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Juvenile Justice in Victorian Scotland

Christine Kelly

Hardback (Forthcoming)

Explores the history of juvenile justice and the day industrial school movement in 19th-century Scotland

  • Illustrates the relevance of historical research to contemporary youth justice
  • Contributes to the growing interest in Scottish criminal justice history, which until recently has been sparsely covered
  • Offers a lively account, with discussion of newly published theories

How did Scotland’s criminal justice system respond to marginalised street children who found themselves on the wrong side of the law, often for simple vagrancy or other minor offences? This book examines the historical criminalisation of Scotland’s Victorian children, as well as revealing the history and early success of the Scottish day industrial school movement – a philanthropic response to juvenile offending hailed as ‘magic’ in Charles Dickens’s Household Words.

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1. The Young Offender
2. Pressure for Reform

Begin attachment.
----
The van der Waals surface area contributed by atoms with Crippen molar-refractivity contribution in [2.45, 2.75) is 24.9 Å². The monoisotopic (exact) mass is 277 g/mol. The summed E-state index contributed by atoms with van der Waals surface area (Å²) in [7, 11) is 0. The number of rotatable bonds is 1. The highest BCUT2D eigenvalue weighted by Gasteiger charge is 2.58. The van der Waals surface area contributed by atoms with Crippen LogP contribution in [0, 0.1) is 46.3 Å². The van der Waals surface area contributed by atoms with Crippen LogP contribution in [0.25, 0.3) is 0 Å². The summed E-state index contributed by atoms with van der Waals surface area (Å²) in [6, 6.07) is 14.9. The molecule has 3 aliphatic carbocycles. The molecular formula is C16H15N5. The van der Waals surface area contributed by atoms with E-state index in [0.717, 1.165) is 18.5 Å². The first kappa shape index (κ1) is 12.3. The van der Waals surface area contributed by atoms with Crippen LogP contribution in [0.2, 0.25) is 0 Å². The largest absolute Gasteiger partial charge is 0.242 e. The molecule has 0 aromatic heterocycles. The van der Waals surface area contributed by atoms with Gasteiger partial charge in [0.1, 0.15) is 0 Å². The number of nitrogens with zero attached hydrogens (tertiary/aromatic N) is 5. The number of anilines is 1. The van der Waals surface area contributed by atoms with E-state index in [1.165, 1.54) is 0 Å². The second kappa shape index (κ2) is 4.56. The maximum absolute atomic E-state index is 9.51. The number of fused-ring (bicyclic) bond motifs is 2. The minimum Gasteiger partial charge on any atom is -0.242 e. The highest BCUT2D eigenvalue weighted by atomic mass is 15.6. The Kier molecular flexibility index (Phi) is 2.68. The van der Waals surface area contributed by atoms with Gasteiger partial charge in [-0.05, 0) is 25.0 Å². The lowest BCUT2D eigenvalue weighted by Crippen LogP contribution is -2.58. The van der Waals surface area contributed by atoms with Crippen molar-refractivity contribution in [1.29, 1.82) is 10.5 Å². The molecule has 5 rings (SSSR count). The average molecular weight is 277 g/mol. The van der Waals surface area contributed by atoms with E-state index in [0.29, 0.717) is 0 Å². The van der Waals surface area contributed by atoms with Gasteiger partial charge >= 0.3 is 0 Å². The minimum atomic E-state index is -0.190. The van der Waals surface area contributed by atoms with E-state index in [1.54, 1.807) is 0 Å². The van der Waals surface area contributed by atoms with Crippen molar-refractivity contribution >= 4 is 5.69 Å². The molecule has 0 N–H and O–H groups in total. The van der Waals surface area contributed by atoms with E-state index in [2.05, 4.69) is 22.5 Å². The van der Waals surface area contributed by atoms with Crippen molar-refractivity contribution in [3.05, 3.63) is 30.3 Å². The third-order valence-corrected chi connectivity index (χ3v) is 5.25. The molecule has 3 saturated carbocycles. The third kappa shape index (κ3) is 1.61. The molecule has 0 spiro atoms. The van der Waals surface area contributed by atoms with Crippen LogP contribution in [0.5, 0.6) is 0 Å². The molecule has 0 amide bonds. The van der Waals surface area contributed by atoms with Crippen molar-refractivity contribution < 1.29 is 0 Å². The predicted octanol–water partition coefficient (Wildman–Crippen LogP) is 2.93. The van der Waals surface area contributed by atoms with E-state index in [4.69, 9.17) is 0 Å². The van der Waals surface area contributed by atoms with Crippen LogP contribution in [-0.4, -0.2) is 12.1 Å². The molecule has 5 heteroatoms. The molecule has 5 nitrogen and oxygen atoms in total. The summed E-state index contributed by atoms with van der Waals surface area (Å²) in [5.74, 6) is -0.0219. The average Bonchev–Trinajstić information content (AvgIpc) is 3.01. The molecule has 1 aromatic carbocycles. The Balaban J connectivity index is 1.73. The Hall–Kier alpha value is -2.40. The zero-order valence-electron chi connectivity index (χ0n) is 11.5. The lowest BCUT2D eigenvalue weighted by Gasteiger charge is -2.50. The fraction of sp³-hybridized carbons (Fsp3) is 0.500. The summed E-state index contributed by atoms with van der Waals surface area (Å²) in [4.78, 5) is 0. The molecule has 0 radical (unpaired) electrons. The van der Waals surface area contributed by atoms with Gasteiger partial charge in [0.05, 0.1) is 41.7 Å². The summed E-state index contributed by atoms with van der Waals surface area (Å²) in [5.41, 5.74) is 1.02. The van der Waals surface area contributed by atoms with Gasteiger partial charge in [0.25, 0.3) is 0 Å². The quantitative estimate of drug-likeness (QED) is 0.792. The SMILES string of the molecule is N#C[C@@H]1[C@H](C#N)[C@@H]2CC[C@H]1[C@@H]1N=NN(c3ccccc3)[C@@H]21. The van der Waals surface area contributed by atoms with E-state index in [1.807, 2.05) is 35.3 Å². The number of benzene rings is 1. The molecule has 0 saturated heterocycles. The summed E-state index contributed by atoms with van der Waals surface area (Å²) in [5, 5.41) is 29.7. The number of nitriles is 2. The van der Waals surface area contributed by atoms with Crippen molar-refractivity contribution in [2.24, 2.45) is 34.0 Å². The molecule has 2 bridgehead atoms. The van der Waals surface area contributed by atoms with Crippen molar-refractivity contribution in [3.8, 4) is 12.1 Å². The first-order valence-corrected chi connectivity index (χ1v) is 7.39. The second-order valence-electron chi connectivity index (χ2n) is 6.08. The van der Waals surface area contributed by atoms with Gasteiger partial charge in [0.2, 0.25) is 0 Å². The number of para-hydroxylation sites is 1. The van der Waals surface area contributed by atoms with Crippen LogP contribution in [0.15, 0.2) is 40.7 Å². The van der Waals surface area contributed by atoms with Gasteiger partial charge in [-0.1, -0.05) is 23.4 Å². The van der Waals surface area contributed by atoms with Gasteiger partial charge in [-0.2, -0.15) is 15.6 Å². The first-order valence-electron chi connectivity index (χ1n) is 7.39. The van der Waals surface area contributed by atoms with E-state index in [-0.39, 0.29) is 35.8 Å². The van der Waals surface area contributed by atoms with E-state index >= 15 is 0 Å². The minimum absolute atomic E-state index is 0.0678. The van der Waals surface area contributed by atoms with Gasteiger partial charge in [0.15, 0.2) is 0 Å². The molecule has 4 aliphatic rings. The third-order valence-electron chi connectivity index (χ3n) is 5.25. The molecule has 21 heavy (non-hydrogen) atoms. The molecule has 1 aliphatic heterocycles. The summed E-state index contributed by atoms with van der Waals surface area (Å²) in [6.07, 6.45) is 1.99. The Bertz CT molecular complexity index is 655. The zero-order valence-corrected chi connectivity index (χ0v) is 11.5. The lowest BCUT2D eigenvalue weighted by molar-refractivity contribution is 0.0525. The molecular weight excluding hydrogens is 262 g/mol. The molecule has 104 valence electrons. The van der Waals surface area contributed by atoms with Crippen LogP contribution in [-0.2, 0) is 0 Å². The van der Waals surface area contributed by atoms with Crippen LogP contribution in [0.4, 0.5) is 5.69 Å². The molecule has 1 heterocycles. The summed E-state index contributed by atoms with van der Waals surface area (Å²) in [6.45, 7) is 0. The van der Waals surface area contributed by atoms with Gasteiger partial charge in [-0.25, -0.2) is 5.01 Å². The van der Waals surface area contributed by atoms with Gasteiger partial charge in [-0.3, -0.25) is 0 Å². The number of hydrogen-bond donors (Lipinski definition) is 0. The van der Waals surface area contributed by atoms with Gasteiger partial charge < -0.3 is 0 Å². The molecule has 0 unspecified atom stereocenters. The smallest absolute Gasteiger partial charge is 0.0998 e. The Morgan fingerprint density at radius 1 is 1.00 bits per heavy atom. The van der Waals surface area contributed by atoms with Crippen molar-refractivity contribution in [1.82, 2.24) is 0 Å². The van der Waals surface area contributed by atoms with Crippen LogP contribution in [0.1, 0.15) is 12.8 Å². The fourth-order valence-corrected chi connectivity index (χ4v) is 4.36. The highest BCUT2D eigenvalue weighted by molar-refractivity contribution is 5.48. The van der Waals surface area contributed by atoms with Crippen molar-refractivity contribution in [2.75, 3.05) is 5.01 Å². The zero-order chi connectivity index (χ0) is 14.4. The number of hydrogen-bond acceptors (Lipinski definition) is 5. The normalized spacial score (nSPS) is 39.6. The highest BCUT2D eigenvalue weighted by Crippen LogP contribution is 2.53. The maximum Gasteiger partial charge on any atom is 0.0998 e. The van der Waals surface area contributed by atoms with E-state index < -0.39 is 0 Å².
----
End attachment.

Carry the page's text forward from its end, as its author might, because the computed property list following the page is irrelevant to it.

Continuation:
3. The Dream Fades
4. New Horizons?
5. The Road to Kilbrandon
Table of statistics; References; Index

About the Author

Christine Kelly is an Honorary Research Fellow at the School of Law, University of Glasgow where she was formerly a British Academy Postdoctoral Fellow. She is a qualified solicitor and received her PhD from the University of Glasgow. Her research interests centre on the history of juvenile justice in Scotland over the nineteenth and twentieth centuries and encompass criminalisation, social theory and the histories of criminal justice and criminal law.


This book skilfully guides us through the landscape of child-welfare and institutional management and will be appreciated by both students and experienced researchers for its accessible writing style. Juvenile justice has recently acquired new currency, and this study adds a valuable perspective that has been previously been missing.

- Barry Godfrey, University of Liverpool

Dr. Kelly’s analysis of history of the distinctive Scottish system of juvenile justice is based on meticulous archival and legal research; on an astute reading of the historical literature on childhood; and on a clear grasp of the issues raised by the criminalization of children. Above all, it shows  the way in which this history continues to echo in debates about juvenile justice.

- Nicola Lacey, London School of Economics

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